Month: December 2016

Computer science and programming interviews

Recently my friend Janie has done a series of blog posts on her disagreement with using computer science questions as a major part of the hiring process. I can agree with her, to a point. If you’re hiring for someone to do a specific job using a specific language or framework, and the person being interviewed can demonstrate experience with and competence in that language or framework, then that’s probably as far as you need to go. You have a job that needs to be done and you’ve found someone who can do that job. Win! I think that when the job is less well-defined is when algorithms questions can more usefully come into play. But let me back up and relate a few stories from my personal experience. As a GTA (graduate teaching assistant) part of my job was to monitor the computer lab and help people as needed. The undergraduate classes at my school used Java; I don’t, but I grabbed a book and picked up enough of it to be able to get people unstuck. I guarantee that pretty much everyone I helped had much more experience with and knowledge of Java than I did – they were using it every week for their classes, while I’d picked up the bare minimum to be able to read it. But I was getting people unstuck because they...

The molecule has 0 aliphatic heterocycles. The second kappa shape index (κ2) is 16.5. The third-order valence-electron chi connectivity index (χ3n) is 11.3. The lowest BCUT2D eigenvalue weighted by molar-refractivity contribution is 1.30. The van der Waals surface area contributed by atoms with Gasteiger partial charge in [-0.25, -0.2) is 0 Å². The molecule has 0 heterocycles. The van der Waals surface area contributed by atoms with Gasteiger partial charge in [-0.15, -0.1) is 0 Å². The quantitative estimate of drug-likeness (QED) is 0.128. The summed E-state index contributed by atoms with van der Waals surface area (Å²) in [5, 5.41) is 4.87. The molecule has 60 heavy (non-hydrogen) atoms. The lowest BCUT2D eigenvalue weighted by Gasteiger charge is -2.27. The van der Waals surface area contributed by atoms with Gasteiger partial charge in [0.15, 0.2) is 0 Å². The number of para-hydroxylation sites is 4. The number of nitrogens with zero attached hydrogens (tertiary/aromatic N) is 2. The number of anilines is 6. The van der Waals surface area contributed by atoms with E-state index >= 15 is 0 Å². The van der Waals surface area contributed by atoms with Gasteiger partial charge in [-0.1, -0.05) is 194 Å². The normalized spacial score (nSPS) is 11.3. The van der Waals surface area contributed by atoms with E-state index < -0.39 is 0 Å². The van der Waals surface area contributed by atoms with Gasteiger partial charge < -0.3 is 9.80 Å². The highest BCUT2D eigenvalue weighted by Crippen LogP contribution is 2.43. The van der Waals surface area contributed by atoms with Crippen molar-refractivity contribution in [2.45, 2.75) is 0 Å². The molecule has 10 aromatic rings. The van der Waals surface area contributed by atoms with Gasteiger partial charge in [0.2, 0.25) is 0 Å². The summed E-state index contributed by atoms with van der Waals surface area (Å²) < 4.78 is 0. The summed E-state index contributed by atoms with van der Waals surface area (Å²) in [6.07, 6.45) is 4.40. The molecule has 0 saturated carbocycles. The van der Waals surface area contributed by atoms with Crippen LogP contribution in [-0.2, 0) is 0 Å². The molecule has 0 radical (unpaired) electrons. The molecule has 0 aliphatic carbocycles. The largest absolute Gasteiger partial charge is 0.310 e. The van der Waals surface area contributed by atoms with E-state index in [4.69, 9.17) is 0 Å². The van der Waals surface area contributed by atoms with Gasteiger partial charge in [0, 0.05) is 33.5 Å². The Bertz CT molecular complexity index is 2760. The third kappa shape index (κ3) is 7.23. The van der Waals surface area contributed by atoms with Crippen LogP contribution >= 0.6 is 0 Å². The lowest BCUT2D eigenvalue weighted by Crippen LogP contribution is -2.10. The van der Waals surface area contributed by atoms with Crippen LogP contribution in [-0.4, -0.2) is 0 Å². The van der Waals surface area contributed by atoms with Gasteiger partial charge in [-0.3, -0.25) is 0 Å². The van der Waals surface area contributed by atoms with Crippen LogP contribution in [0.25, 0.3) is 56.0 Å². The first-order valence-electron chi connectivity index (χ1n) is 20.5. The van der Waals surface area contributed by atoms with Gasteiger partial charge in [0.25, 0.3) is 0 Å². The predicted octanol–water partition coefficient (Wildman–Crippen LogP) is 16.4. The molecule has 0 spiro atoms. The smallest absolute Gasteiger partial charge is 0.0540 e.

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Oracle, index-organized tables, and overflow tablespaces

SQL Error: ORA-25191: cannot reference overflow table of an index-organized table

A refresher: a SQL database is relational, and rows are stored unsorted; Oracle calls standard tables heap-organized tables. For a given SQL query, unless an ORDER BY clause is used, results can be returned in any order. Oracle also has IOTs, which are tables that are instead stored in a B*Tree index structure. This structure stores all columns of the table, sorted by primary key; because this is both the table and the index, accessing rows is much faster and less storage space is needed than for a heap-organized table with a separate index.

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On Writing, Learning, and More

The problem with having a blog is that you have to post new content pretty consistently, or else it becomes just one of the 70 zillion sites on the internet that never gets updated and nobody reads. The question is, how do you always manage to have something to say on a (weekly or better) basis? This becomes more difficult when it’s a professional blog rather than a personal one. I could certainly write a few posts about my amazing sabbatical in Europe (if you have any interest at all in history and/or castles and have the opportunity to...

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